Farming has always been a big part of both Samantha (Greenwood) and Dylan Breault's families. The new generation has continued with the traditional trade but added their twist to it.
This spring they once again turned into caregivers for four dozen of Katahdin sheep, and lambing was not without surprises. One of their sheep had quadruplets, which is not that common even for lambs.
"It's fairly rare for sheep. We usually have twins. We have lots of singles. We had about four sets of triplets born this year. And we actually did have a set of quads born last year. It was a different mom. But this month, we really weren't expecting her to have four. And they were pretty big, healthy babies," Samantha said with a smile.
Not only were the sheep birthed on their own, but she also was taking care of all of them for quite a long time.
"We were expecting to have to take off one to two babies right off the start. But she really carried them up until about three weeks in and then we noticed we had two, one of the white ones and one of the black ones, one's a girl and one's a boy, they weren't doing as well. So we ended up having to take them off to bottle feed," explained Samantha.
Two babies that were taken off mom to ensure that all offspring get enough nutrition and grow into strong and healthy animals eventually found new homes. And the other two stayed on the yard.
Samantha said that raising sheep was originally Dylan's idea. He wanted to do something on top of grain farming since he was a teenager.
"My husband started with two ewe moms and three babies, I think back in 2013 or 2012. And now we're up to 43 new moms and we had 73 babies born this year," Samantha said.
Dylan's family used to have cattle, but they've sold out that part and went strictly into grain farming, and according to Samantha, Dylan really missed the livestock. So he started getting into sheep before the couple started dating, and now the entire family finds joy in it.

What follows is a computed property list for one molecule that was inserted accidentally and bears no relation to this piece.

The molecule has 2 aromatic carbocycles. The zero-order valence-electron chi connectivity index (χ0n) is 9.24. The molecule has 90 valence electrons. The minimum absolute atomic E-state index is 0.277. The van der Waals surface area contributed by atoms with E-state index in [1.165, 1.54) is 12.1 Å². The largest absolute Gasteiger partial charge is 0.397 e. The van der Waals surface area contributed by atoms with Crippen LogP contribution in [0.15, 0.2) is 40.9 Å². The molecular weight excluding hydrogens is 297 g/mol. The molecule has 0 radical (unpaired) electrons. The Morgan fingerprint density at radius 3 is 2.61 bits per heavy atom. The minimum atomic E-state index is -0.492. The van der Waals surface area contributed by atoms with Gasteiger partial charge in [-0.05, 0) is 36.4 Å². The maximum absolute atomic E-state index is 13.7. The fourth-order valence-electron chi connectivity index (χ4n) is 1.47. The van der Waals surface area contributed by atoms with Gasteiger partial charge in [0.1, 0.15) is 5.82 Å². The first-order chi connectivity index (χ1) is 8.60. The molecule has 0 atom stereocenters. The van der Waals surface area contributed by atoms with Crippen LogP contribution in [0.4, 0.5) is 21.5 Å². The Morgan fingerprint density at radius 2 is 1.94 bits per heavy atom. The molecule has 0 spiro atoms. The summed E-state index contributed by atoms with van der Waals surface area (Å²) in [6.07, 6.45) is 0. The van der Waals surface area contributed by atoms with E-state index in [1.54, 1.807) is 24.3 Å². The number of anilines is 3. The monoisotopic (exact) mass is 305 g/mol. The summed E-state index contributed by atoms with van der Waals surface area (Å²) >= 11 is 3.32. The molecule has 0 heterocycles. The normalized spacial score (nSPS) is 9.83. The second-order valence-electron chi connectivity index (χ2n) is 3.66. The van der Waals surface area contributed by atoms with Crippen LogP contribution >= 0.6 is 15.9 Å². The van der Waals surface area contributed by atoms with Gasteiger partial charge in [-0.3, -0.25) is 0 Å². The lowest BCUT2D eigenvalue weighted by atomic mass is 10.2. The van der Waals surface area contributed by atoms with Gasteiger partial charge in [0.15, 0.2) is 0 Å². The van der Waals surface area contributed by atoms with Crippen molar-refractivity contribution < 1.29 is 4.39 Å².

"I love lambing so much," Samantha said. "We had a surprise lamb that was just born a week ago. We were two or three weeks done lambing by that point, and this mom just had a baby. We were like, 'What?' It was the tiniest little lamb. It was a first-time mom, and she had this tiny little lamb. And now my daughter is hooked on it, and a little lamb follows her around. When we go to do chores, they have their buckets of oats with me when we do our chores. And she sits on the ground and she'll just pet her little lamb for the whole half hour that we are out there."
On April 28 the family, consisting of Samantha, Dylan, Dylan's parents and Samantha's brother and his wife, started seeding. As of May 12, they were just over halfway done.
Samantha, who is originally from Lampman, where she grew up on a grain farm, now works side by side with Dylan at his farm at Forget. This time of year, he runs the seeder, and she does spraying and fieldwork such as disking and harrowing.
"I am just newly onto my husband's farm. I grew up on a bigger farm; I grew up with 18,000 acres on my family farm. And I actually managed the spraying operation on there," Samantha said.
She said she grew up "in the tractor and the combine." The originally small farm gradually grew, and Samantha was learning how to be a farmer while also growing a love for the trade.
"I just love being outdoors. I enjoy that special connection with my husband, being able to farm with him now. And raising our children to be in the farming world that we both grew up in. I really, really enjoy that now seeing my kids have that life that I did growing up, being able to experience those things that I know a lot of kids don't get to experience. I feel like it made me a better person. And yeah, just something about driving equipment. It has always been a part of my life and I couldn't imagine not being a farmer," Samantha said.
Dylan is a fourth-generation farmer and Samantha is fifth. The young couple got married about three years ago, and now they are raising the next farming generation - Haven, 3, and Jack, 1.
"We knew we wanted to farm since we were kids. And we've been together since we were 14; we were high school sweeties. And now we have a couple of kids of our own," Samantha said.
"My kids they love it. My son … the only words he knows right now are tractor and dada. He sees a tractor and he will bend over backwards until you get him in the cab to sit him down. It's like a drug for him. And my daughter too. She sees daddy in the seeder, and she's like, 'I want to go ride in the tractor with daddy’ or, ‘Let me go riding with mommy in her tractor.' She even has her own little farm animals at home. That when we're not out farming or doing chores, she's at home and she's got her little farm animals and farm equipment that she does. And my son also does."
The family has about 4,000 acres that they work, growing spring wheat, barley, canola and flax.